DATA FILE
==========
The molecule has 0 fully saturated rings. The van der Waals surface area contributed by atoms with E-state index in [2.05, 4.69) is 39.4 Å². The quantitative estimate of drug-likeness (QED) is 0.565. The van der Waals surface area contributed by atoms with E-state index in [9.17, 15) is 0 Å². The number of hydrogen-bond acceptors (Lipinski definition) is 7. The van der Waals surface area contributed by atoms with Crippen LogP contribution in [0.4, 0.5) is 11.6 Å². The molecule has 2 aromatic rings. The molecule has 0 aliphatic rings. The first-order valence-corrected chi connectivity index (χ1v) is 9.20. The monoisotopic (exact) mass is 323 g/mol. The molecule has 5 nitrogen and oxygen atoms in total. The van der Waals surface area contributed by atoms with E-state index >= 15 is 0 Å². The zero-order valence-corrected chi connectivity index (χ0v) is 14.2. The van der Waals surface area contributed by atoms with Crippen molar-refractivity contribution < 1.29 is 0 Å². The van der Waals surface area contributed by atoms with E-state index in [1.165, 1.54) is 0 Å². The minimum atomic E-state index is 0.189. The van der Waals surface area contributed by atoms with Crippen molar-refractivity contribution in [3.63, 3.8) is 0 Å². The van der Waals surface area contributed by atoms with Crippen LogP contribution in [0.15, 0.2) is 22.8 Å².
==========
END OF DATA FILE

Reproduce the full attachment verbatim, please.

The molecule has 0 fully saturated rings. The van der Waals surface area contributed by atoms with E-state index in [2.05, 4.69) is 39.4 Å². The quantitative estimate of drug-likeness (QED) is 0.565. The van der Waals surface area contributed by atoms with E-state index in [9.17, 15) is 0 Å². The number of hydrogen-bond acceptors (Lipinski definition) is 7. The van der Waals surface area contributed by atoms with Crippen LogP contribution in [0.4, 0.5) is 11.6 Å². The molecule has 2 aromatic rings. The molecule has 0 aliphatic rings. The first-order valence-corrected chi connectivity index (χ1v) is 9.20. The monoisotopic (exact) mass is 323 g/mol. The molecule has 5 nitrogen and oxygen atoms in total. The van der Waals surface area contributed by atoms with E-state index >= 15 is 0 Å². The zero-order valence-corrected chi connectivity index (χ0v) is 14.2. The van der Waals surface area contributed by atoms with Crippen molar-refractivity contribution < 1.29 is 0 Å². The van der Waals surface area contributed by atoms with E-state index in [1.165, 1.54) is 0 Å². The minimum atomic E-state index is 0.189. The van der Waals surface area contributed by atoms with Crippen molar-refractivity contribution in [3.63, 3.8) is 0 Å². The van der Waals surface area contributed by atoms with Crippen LogP contribution in [0.15, 0.2) is 22.8 Å².